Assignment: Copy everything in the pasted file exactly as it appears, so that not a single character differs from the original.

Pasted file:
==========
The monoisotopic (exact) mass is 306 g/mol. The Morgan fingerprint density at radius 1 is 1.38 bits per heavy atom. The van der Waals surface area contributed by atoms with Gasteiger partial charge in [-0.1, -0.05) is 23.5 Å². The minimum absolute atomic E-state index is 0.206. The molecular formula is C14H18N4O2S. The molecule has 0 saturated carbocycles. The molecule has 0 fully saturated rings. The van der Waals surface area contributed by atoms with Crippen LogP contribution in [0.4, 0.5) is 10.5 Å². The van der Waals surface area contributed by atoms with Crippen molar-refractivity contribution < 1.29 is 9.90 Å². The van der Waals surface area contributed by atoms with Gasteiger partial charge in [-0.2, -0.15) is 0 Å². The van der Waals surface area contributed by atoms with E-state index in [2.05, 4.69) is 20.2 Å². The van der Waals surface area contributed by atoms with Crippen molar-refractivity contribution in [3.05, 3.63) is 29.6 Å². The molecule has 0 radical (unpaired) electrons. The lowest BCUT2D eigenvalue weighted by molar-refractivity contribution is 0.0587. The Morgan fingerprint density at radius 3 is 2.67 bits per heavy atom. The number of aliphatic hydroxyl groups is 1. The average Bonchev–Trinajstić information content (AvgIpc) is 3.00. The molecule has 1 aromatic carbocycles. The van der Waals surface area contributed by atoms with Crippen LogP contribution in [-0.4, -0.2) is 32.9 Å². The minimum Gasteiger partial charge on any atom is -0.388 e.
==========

The monoisotopic (exact) mass is 306 g/mol. The Morgan fingerprint density at radius 1 is 1.38 bits per heavy atom. The van der Waals surface area contributed by atoms with Gasteiger partial charge in [-0.1, -0.05) is 23.5 Å². The minimum absolute atomic E-state index is 0.206. The molecular formula is C14H18N4O2S. The molecule has 0 saturated carbocycles. The molecule has 0 fully saturated rings. The van der Waals surface area contributed by atoms with Crippen LogP contribution in [0.4, 0.5) is 10.5 Å². The van der Waals surface area contributed by atoms with Crippen molar-refractivity contribution < 1.29 is 9.90 Å². The van der Waals surface area contributed by atoms with Gasteiger partial charge in [-0.2, -0.15) is 0 Å². The van der Waals surface area contributed by atoms with E-state index in [2.05, 4.69) is 20.2 Å². The van der Waals surface area contributed by atoms with Crippen molar-refractivity contribution in [3.05, 3.63) is 29.6 Å². The molecule has 0 radical (unpaired) electrons. The lowest BCUT2D eigenvalue weighted by molar-refractivity contribution is 0.0587. The Morgan fingerprint density at radius 3 is 2.67 bits per heavy atom. The number of aliphatic hydroxyl groups is 1. The average Bonchev–Trinajstić information content (AvgIpc) is 3.00. The molecule has 1 aromatic carbocycles. The van der Waals surface area contributed by atoms with Crippen LogP contribution in [-0.4, -0.2) is 32.9 Å². The minimum Gasteiger partial charge on any atom is -0.388 e.